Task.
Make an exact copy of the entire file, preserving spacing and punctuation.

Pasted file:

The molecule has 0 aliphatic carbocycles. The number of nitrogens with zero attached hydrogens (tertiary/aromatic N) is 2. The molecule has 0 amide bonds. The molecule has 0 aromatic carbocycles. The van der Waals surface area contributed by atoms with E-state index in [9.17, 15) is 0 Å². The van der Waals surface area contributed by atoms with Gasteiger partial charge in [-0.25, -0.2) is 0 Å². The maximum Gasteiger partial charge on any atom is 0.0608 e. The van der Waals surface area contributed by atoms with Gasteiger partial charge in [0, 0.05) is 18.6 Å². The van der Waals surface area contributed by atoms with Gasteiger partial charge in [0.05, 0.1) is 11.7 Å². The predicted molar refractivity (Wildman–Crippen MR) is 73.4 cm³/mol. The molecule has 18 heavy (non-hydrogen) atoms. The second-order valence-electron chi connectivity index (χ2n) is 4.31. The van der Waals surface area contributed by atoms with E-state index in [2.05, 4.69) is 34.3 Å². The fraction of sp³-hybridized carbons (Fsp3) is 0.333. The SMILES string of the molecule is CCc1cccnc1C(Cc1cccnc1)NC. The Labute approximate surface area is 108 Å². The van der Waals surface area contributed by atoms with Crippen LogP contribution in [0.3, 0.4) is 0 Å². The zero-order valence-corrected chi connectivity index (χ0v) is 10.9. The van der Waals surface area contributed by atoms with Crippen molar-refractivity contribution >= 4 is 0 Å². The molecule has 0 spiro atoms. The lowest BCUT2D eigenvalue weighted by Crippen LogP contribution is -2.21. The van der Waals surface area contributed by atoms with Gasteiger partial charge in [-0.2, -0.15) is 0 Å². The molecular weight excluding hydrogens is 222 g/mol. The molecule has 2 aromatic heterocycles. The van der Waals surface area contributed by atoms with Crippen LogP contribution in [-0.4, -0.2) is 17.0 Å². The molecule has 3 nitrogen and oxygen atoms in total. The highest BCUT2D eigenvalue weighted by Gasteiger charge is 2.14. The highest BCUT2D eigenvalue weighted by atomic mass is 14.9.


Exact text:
The molecule has 0 aliphatic carbocycles. The number of nitrogens with zero attached hydrogens (tertiary/aromatic N) is 2. The molecule has 0 amide bonds. The molecule has 0 aromatic carbocycles. The van der Waals surface area contributed by atoms with E-state index in [9.17, 15) is 0 Å². The van der Waals surface area contributed by atoms with Gasteiger partial charge in [-0.25, -0.2) is 0 Å². The maximum Gasteiger partial charge on any atom is 0.0608 e. The van der Waals surface area contributed by atoms with Gasteiger partial charge in [0, 0.05) is 18.6 Å². The van der Waals surface area contributed by atoms with Gasteiger partial charge in [0.05, 0.1) is 11.7 Å². The predicted molar refractivity (Wildman–Crippen MR) is 73.4 cm³/mol. The molecule has 18 heavy (non-hydrogen) atoms. The second-order valence-electron chi connectivity index (χ2n) is 4.31. The van der Waals surface area contributed by atoms with E-state index in [2.05, 4.69) is 34.3 Å². The fraction of sp³-hybridized carbons (Fsp3) is 0.333. The SMILES string of the molecule is CCc1cccnc1C(Cc1cccnc1)NC. The Labute approximate surface area is 108 Å². The van der Waals surface area contributed by atoms with Crippen LogP contribution in [0.3, 0.4) is 0 Å². The zero-order valence-corrected chi connectivity index (χ0v) is 10.9. The van der Waals surface area contributed by atoms with Crippen molar-refractivity contribution >= 4 is 0 Å². The molecule has 0 spiro atoms. The lowest BCUT2D eigenvalue weighted by Crippen LogP contribution is -2.21. The van der Waals surface area contributed by atoms with Gasteiger partial charge in [-0.2, -0.15) is 0 Å². The molecular weight excluding hydrogens is 222 g/mol. The molecule has 2 aromatic heterocycles. The van der Waals surface area contributed by atoms with Crippen LogP contribution in [-0.4, -0.2) is 17.0 Å². The molecule has 3 nitrogen and oxygen atoms in total. The highest BCUT2D eigenvalue weighted by Gasteiger charge is 2.14. The highest BCUT2D eigenvalue weighted by atomic mass is 14.9.